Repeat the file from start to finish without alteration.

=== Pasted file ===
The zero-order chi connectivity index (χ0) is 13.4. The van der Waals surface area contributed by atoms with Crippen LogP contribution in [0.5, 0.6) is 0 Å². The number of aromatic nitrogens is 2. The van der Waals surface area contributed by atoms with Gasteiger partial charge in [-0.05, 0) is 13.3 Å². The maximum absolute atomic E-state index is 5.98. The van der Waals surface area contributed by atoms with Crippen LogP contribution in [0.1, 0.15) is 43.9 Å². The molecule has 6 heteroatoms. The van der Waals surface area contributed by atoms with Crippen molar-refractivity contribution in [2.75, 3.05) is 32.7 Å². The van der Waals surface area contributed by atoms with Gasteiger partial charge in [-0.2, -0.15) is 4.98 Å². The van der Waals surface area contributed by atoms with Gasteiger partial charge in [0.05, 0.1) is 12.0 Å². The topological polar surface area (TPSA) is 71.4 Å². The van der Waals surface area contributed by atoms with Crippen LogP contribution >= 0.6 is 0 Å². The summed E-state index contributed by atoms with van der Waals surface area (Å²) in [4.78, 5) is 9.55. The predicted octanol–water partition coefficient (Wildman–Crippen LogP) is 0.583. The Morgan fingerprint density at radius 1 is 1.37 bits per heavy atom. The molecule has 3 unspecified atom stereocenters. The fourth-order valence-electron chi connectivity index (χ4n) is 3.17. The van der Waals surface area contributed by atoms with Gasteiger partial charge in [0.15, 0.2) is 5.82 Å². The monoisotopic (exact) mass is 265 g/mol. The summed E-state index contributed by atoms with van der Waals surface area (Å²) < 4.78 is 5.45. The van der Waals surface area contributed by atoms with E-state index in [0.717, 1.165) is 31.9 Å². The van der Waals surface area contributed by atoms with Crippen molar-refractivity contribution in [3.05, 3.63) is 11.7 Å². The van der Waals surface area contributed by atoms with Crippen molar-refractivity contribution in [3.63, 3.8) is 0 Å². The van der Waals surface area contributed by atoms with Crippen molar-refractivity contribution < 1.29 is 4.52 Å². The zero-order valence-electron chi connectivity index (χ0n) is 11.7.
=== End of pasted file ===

The zero-order chi connectivity index (χ0) is 13.4. The van der Waals surface area contributed by atoms with Crippen LogP contribution in [0.5, 0.6) is 0 Å². The number of aromatic nitrogens is 2. The van der Waals surface area contributed by atoms with Gasteiger partial charge in [-0.05, 0) is 13.3 Å². The maximum absolute atomic E-state index is 5.98. The van der Waals surface area contributed by atoms with Crippen LogP contribution in [0.1, 0.15) is 43.9 Å². The molecule has 6 heteroatoms. The van der Waals surface area contributed by atoms with Crippen molar-refractivity contribution in [2.75, 3.05) is 32.7 Å². The van der Waals surface area contributed by atoms with Gasteiger partial charge in [-0.2, -0.15) is 4.98 Å². The van der Waals surface area contributed by atoms with Gasteiger partial charge in [0.05, 0.1) is 12.0 Å². The topological polar surface area (TPSA) is 71.4 Å². The van der Waals surface area contributed by atoms with Crippen LogP contribution >= 0.6 is 0 Å². The summed E-state index contributed by atoms with van der Waals surface area (Å²) in [4.78, 5) is 9.55. The predicted octanol–water partition coefficient (Wildman–Crippen LogP) is 0.583. The Morgan fingerprint density at radius 1 is 1.37 bits per heavy atom. The molecule has 3 unspecified atom stereocenters. The fourth-order valence-electron chi connectivity index (χ4n) is 3.17. The van der Waals surface area contributed by atoms with Gasteiger partial charge in [0.15, 0.2) is 5.82 Å². The monoisotopic (exact) mass is 265 g/mol. The summed E-state index contributed by atoms with van der Waals surface area (Å²) < 4.78 is 5.45. The van der Waals surface area contributed by atoms with E-state index in [0.717, 1.165) is 31.9 Å². The van der Waals surface area contributed by atoms with Crippen molar-refractivity contribution in [3.05, 3.63) is 11.7 Å². The van der Waals surface area contributed by atoms with Crippen molar-refractivity contribution in [3.63, 3.8) is 0 Å². The van der Waals surface area contributed by atoms with Crippen molar-refractivity contribution < 1.29 is 4.52 Å². The zero-order valence-electron chi connectivity index (χ0n) is 11.7.